Yee Sookyung (b. Korea 1963) made a huge sculpture from the pieces of broken Korean ceramics, broken because they came out of the factories with faults and the Korean practice is to destroy faulty pottery.  Nine Dragons in Wonderland, 2017 also employs the Asian practice of using gold to mend cracks in pottery, so the castaway parts become a monumental work of art. This is another example of an artist recycling materials, this one especially coherent, monumental and with lovely colors (especially celadon), designs and textures.
 Rina Banerjee (b. Calcutta, India 1963, lives in New York) made several flamboyant sculptures that suggest some kind of exotic plants. I thought they were delightful and the long titles seemed consistent with her visionary approach – example: “Addictions to leaf and nut aroused, curled currency and culture to itch and moan as arrivals of plants from plantation, not just servants or slaves exploded, swelled to levels fantastic but without majestic magic hurt to ripen.” These poetic labels suggest feelings and content while the curatorial statement, equally obtuse, “In the sculptures on show, the dialectic between authenticity and transfiguration concerns objects and images, to demonstrate that identity is not authentic if static and unitary, but only if it ‘participates in everything that is in the world,’” is not helpful.
When signs of origin fade, fall out, if washed away, trickle into separations, precipitate when boiled or filtered to reveal all doubleness as wickedness. Vanishing act that migration, mixation like mothers who hid paternity who could name move me slowly reveal me only when my maker stands straight, 2017.

  At first Maha Mullah’s (b. 1959 Saudi Arabia) wall work looks like a geometric tile pattern in shades of blue, black and white, then the label identifies the tesserae as audio cassettes made by religious leaders to tell women how to act and the work’s hidden protest becomes clear.  Not wanting to fill the world with more stuff, like many other artists, she recycles found objects.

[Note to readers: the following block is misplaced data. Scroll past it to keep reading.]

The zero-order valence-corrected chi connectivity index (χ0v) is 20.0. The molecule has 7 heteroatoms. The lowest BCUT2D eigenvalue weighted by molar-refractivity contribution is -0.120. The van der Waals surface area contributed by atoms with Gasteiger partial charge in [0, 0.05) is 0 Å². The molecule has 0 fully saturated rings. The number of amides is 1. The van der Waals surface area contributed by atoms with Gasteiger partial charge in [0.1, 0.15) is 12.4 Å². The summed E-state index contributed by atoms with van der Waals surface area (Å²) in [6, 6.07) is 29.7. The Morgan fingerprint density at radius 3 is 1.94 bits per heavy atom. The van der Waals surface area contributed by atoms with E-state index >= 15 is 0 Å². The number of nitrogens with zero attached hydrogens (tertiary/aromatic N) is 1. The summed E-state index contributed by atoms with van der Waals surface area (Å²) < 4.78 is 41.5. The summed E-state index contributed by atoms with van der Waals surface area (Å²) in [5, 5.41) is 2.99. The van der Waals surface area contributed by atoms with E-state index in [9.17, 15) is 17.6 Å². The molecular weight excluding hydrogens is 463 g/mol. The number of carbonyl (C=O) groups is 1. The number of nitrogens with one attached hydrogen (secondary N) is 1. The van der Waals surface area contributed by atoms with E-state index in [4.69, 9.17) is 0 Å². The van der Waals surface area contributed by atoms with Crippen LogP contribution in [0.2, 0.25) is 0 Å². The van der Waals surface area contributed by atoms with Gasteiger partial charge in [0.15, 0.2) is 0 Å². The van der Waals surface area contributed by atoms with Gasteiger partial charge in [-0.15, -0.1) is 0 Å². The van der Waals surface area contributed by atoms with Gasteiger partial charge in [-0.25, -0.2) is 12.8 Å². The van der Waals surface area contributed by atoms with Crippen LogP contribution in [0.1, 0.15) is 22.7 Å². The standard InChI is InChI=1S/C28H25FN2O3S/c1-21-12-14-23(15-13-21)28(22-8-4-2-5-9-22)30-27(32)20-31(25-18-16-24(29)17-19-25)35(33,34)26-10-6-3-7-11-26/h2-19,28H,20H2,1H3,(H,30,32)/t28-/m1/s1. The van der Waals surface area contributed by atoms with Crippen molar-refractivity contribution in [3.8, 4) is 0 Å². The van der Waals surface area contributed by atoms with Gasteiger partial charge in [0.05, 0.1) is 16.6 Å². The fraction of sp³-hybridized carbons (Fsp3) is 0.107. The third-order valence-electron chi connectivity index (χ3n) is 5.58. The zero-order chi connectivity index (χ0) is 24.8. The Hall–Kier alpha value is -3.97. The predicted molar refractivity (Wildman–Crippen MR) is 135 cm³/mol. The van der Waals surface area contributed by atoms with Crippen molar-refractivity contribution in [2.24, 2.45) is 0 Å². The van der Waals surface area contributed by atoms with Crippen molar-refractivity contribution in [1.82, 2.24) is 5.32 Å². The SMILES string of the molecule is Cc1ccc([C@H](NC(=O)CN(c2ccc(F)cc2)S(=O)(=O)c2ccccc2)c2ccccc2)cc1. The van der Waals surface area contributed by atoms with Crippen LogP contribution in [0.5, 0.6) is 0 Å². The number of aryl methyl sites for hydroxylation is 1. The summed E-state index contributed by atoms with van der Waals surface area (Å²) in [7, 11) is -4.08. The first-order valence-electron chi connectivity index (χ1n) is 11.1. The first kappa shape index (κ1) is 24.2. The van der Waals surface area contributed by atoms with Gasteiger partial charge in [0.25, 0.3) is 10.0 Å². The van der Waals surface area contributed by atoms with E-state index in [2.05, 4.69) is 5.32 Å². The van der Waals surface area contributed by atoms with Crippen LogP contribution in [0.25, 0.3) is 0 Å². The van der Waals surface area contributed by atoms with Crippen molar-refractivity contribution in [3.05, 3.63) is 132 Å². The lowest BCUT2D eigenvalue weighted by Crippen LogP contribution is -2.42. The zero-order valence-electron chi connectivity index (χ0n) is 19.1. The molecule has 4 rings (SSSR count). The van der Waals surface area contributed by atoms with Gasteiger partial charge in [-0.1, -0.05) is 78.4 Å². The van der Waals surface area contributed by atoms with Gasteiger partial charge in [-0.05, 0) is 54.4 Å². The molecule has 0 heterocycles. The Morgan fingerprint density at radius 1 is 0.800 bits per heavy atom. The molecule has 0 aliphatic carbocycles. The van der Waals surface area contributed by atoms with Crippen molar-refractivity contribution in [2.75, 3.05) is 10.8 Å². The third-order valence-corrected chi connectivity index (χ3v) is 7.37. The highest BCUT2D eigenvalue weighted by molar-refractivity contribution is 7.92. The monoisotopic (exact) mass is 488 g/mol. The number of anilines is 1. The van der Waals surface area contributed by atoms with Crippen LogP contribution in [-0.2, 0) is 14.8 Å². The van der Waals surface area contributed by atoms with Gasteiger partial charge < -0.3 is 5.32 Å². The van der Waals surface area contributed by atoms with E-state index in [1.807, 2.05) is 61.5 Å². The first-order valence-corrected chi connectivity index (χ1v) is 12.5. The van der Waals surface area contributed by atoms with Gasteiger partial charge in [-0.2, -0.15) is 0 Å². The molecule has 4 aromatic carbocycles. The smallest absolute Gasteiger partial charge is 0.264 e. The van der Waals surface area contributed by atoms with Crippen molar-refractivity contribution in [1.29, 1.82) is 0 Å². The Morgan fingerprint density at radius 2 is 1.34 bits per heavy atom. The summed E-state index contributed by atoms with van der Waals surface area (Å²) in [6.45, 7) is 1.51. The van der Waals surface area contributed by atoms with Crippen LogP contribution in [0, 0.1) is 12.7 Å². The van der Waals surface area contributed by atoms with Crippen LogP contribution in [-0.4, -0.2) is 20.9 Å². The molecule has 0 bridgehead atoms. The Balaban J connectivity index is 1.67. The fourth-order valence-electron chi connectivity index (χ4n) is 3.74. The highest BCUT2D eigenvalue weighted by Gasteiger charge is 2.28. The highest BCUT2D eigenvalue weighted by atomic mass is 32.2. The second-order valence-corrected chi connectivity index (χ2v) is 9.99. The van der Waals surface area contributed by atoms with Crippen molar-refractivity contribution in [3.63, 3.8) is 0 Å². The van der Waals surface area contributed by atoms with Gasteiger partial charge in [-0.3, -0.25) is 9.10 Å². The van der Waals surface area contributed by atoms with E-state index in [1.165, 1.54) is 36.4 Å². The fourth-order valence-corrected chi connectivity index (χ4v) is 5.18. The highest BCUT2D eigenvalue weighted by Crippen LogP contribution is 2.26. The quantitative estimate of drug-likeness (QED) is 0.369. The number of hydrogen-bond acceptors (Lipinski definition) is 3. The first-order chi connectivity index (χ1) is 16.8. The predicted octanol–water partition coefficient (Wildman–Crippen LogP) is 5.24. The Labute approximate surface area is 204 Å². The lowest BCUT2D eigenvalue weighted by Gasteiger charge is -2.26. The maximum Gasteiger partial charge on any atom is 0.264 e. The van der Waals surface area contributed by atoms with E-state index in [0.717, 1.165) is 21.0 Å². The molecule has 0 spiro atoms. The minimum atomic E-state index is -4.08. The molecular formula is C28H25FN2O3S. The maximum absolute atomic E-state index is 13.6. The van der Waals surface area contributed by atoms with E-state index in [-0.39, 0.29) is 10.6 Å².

One might walk by Zilia Sanchez’s (b. 1926 Cuba, lives in Puerto Rico), abstract shaped canvases, thinking they are familiar. But she made them in the 1960s when ideas about shaped canvases and the relationship between sculpture and painting was a hot topic. And the white and barely pastel colored pointed shapes have a surprising delicate eroticism.

I also liked Liu Jianhua’s (b. 1962 China) installation of gold glazed porcelain circular forms arranged on black steel rectangles on the Arsenale floor. I was interested that he studied porcelain at the major traditional porcelain center in China, Jingdezhen. As the label indicates, the installation is pure form, suggesting a Buddhist concept of emptiness, “no meaning.” Like a Japanese raked garden, it was precisely conceived and executed and evoked meditative contemplation, a relief in the midst of so much active art.

And finally, one of my favorites, Liliana Porter’s (b. 1941 Argentina, lives in New York), El hombre con el hacha y otras situaciones breves, 2013 (The man with the axe and other brief situations), is full of surprises. At first I saw a bunch of broken furniture and crockery, piled and scattered from a corner, and a large cloud of bluish gauze, another sculpture made of recycled junk, I thought. But near the blue cloud there was a tiny grandmother, knitting the cloud (She's a mere dot in the first photograph). A man was sitting on one of the books, and another stood next to a coffee mug. The man with the axe looked at the whole mess from the side, but others were sweeping up piles of colored powder. The tiny people are of different sizes and occupy some alternate world. It’s fun to explore and it made me reassess my assumptions about the world and remember the importance of looking carefully.

You had to be there to see it in all its charming and amazing details.